The episode provides an inconsistent imagery to Cintra. In some scenes, the detailed armors, coat of arms, and castle interiors bring a cohesive look to the setting. In other scenes, the bland stone corridors, lifeless streets, and generic backdrops hint at a severe lack of identity.

“… and then the Witcher is gonna stand riiiiiiiiight here…”

After a 20 minute break, Geralt’s story resumes in the heat of the Nilfgaardian attack. He appears to be in a different holding cell which suggests the Cintran’s moved him at some point but it’s rather unclear. The image of Geralt just waltzing from one trap into another is hard to believe. His escape from the cell is similarly unbelievable resulting in an almost slapstick moment. This is framed by the show reusing much of the siege footage from episode one. A bit of reuse would have been just fine, but complete scenes and conversations are lifted over without much alteration. And the changes are an odd choice as well. New lines of dialogue are inserted into scenes we have already seen. It just makes me doubt my memory. The show is not remotely as clever as it thinks it is. Revisiting the scenes strikes as needless repetition rather than the intended big reveal. There is some very brief fighting as Geralt dispatches a few soldiers but most of his actions during the siege are skipped. Only bodies and bloody hallways hint at the fights we never got.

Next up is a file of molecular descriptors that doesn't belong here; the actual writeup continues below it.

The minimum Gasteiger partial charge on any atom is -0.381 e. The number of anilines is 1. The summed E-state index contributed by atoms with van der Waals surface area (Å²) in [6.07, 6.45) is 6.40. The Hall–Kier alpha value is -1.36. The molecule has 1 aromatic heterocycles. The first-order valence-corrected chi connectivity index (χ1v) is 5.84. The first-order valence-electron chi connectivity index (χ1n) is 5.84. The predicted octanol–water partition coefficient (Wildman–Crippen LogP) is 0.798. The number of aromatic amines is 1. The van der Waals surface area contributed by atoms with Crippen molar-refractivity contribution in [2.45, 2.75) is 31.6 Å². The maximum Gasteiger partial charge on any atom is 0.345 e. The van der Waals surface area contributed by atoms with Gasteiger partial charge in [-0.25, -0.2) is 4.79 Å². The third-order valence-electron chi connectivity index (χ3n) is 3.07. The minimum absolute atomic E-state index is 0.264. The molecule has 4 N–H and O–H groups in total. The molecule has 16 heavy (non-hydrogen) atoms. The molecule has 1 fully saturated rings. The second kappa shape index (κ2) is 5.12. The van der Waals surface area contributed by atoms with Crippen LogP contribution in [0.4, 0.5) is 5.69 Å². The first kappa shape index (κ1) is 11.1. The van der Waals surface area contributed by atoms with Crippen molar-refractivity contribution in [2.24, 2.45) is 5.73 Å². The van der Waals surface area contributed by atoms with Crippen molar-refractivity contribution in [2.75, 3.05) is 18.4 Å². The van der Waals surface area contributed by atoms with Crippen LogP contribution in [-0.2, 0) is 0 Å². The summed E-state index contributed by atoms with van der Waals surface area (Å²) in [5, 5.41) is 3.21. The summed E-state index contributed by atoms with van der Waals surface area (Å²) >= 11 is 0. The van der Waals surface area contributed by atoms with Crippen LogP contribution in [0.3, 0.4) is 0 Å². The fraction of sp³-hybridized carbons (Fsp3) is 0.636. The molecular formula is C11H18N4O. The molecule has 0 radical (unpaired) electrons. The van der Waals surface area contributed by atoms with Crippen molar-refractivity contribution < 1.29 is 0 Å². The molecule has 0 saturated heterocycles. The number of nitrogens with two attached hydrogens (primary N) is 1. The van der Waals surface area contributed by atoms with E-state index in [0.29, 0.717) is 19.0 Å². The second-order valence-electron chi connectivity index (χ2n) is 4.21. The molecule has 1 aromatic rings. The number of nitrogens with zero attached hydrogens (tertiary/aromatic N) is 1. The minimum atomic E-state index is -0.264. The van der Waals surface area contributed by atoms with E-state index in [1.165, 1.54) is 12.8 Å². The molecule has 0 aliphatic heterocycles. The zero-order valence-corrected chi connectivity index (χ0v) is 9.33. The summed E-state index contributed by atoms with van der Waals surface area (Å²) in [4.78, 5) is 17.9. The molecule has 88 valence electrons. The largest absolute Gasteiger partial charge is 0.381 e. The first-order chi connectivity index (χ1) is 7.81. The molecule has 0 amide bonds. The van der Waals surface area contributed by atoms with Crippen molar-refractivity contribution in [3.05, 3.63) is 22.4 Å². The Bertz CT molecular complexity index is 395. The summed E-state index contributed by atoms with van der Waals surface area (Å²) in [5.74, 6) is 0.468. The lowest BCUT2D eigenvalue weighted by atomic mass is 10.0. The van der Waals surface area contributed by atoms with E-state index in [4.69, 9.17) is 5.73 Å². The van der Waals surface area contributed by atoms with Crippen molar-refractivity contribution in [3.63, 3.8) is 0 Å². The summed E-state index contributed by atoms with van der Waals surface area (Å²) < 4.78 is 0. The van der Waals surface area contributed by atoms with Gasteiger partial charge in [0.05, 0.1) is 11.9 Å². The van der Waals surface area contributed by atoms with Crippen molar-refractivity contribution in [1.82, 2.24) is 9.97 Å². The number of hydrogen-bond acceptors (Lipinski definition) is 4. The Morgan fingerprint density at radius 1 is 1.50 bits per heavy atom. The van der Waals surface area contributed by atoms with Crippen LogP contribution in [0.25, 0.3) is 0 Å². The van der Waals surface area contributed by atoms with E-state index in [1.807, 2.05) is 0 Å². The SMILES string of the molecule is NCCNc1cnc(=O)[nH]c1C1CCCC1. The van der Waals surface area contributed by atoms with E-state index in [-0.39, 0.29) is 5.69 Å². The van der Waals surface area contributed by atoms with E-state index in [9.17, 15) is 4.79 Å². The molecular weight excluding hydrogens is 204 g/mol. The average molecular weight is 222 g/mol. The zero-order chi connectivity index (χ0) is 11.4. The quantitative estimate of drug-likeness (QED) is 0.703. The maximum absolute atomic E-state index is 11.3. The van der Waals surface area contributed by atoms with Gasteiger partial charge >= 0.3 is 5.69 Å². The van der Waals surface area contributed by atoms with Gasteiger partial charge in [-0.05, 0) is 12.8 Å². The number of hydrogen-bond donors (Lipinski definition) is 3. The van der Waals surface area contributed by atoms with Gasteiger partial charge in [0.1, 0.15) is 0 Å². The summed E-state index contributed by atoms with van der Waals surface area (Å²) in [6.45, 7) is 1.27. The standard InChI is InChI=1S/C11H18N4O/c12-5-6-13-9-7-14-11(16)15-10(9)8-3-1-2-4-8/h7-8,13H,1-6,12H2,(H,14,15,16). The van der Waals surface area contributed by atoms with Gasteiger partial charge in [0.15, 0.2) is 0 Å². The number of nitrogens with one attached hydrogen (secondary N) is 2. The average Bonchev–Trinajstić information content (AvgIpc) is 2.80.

The soldier which Geralt randomly questions spouts some religious nonsense before expiring. The show hints that at this point Geralt truly believes everyone is dead and he failed to save the princess. Even though the white wolf is never particularly emotive, I would have expected a greater reaction to this horrible news.